A fair display of books as art

Books often aren’t recognized as art in the same way that paintings or sculpture are. But they should be, says fine-art book printer Peter Koch of Berkeley.

That’s the premise behind the four-day book fair Koch and his Codex Foundation are putting on at Berkeley, opening Sunday in Pauley Ballroom in the Martin Luther King Jr. Student Union.

The Codex International Book Fair and Symposium will bring 138 exhibitors to campus — artists who are keeping alive the tradition of hand-making books in one-of-a-kind or limited editions, as well as the fine art presses that print them and the dealers who trade in them.

Books that are boxes, books that open accordion-style, hand-printed books with original illustrations and

A box book from Flying Paper Press, one of the Codex book fair’s 138 exhibitors.

bindings crafted from wood and bone — the range of works on display and for sale will be a representative sampling of the genre. Inside may be contemporary poetry, or Shakespeare, or essays written by the artists themselves — or no text at all.

Some of the books employ the very latest in digital imaging technology, in the service of a 200-year-old art tradition.

One book on display was hand-inscribed by “one of the greatest calligraphers on earth,” with hand-painted illustrations by a well-known California artist, Koch says. He remained mysterious about further details, except one: It’s priced at $100,000.

Exhibitors are coming from St. Petersburg, Tokyo, Bogota, Mexico City, Paris, Hamburg and all over the United States. Many are Californians, for example Magnolia Editions, a fine-art print workshop in Oakland that has worked with major artists like Chuck Close to re-create paintings as tapestries — and documented the weavings in books.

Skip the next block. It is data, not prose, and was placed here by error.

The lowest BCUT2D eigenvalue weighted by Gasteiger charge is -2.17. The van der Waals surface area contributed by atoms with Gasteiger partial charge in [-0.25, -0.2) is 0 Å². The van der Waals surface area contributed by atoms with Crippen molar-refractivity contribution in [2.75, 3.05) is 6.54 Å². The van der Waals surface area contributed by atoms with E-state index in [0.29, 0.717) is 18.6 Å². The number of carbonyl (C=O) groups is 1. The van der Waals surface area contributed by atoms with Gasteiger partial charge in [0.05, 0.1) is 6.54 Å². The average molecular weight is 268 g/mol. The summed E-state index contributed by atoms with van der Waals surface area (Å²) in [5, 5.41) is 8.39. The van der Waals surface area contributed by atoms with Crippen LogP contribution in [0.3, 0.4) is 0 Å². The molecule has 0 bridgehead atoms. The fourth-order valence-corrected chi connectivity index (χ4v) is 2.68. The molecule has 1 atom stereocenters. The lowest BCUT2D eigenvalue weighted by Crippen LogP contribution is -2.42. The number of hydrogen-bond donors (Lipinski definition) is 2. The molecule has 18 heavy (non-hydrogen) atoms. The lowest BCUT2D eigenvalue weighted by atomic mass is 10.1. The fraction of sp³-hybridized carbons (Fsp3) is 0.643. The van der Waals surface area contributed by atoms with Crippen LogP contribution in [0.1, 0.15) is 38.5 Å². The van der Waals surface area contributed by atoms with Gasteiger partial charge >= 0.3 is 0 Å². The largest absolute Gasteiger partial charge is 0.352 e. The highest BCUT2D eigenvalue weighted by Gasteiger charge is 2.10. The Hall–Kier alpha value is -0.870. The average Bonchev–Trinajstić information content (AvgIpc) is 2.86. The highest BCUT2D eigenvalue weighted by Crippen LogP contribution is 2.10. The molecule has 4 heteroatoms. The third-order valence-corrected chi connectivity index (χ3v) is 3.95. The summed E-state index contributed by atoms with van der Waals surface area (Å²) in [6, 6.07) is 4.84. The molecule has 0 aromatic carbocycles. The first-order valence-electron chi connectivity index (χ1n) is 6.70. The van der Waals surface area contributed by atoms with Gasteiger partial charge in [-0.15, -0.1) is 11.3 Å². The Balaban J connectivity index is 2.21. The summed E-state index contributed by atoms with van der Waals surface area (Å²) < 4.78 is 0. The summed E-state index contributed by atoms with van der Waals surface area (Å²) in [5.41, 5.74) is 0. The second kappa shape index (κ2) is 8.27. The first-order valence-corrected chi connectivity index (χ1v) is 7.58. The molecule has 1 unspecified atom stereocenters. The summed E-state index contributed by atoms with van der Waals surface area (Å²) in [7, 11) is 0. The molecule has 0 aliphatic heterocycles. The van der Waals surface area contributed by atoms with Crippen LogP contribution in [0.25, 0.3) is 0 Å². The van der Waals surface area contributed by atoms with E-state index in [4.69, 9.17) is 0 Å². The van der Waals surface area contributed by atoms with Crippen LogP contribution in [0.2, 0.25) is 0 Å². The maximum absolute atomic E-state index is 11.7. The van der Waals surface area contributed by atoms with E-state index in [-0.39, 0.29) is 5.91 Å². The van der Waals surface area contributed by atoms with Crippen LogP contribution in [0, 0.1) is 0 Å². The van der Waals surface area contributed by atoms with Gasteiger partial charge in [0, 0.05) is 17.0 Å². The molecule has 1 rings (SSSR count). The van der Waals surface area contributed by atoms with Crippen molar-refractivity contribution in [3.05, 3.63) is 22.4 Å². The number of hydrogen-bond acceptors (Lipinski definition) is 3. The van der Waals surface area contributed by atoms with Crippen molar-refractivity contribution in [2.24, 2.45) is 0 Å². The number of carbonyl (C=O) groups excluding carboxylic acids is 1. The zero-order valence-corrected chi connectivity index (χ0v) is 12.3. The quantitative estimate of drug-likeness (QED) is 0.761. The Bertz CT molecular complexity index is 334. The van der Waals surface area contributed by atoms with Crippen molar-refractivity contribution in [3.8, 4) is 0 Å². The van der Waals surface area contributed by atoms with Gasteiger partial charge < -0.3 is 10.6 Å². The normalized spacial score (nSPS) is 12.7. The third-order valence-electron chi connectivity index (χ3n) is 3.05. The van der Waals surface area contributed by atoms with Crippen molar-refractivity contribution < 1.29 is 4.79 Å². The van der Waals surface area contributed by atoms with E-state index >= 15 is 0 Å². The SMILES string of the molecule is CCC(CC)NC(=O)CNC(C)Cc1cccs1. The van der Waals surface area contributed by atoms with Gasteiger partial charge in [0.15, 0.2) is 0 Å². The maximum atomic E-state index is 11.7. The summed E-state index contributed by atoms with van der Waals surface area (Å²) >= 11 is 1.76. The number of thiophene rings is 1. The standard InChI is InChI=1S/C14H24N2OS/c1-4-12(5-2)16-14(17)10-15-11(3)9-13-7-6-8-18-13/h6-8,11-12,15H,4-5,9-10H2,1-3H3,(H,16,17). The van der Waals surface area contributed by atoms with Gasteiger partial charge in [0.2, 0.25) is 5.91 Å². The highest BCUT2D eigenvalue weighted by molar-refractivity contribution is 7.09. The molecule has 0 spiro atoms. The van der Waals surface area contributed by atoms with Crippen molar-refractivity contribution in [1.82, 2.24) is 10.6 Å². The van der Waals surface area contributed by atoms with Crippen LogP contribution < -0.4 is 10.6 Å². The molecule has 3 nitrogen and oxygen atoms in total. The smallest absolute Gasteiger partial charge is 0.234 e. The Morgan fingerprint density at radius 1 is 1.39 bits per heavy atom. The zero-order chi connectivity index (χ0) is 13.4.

This will be the third time Koch has held the biennial Codex book fair at Berkeley; the campus’s Bancroft Library, home to many fine-art books, is a major sponsor.

A detail from a Chuck Close tapestry by Magnolia Editions of Oakland, another Codex exhibitor.

The fair is a primary focus of the Codex Foundation, which Koch founded with the goal of preserving and promoting the art and craft of the book. The word codex derives from Latin and means “bound book”; it dates to the ancient days when joining pages at the spine started replacing scrolls as the technology of choice for reading materials.

The 2009 fair — which the Berkeley Library called “an event of major significance” — attracted 2,000 collectors, scholars and the curious, and this year’s edition will remain open one day longer. It’s timed to take place right before the San Francisco Antiquarian Book Fair, which starts Friday, Feb. 11 and is a major draw for book lovers and dealers from elsewhere.

Among the speakers at a symposium accompanying the Codex book fair will be the keeper of special collections from the Bodleian Library at Oxford University and the curator of modern collections at the Museum Meermanno in The Hague. The symposium is planned for Monday through Wednesday mornings at the Berkeley Art Museum theater.

According to Koch, the number of professional artisans with workshops where ongoing generations can learn book-making skills is diminishing “and in need of our support in order to flourish and to transmit their culture and knowledge to the next generation.”

Koch has done his part. For 20 years, he has taught a class in printing on the Bancroft Library’s 19th century press. This semester, he initiated a new class, “The Book as Object: Lessons in Connoisseurship,” which explores rare books in the Bancroft collections, including a page from the circa-1454 Gutenberg Bible.

The lack of recognition paid fine art books is due in part to the fact that books, by their nature, aren’t hung on walls for all to see, but are sit on shelves, Koch says.

“Book collecting is a private passion,” Koch contends. Collectors, he addes, are “not like billionaires hanging (art) on the wall like hunting trophies. Books are not like trophy wives or trophy cars — they’re works of art.”

He sees signs that the idea of books as art is taking hold in the culture. For instance, in June, an exhibit he’s curating of five California fine-art bookmakers is opening at Stanford University — in its museum, not in the library.

“Fifty years ago, people wouldn’t recognize photography as art,” Koch says. That changed; now Codex and the fair are trying to do the same for fine-art books.

The Codex book fair runs Sunday through Wednesday in Pauley Ballroom on the Berkeley campus. More information is available on the fair website.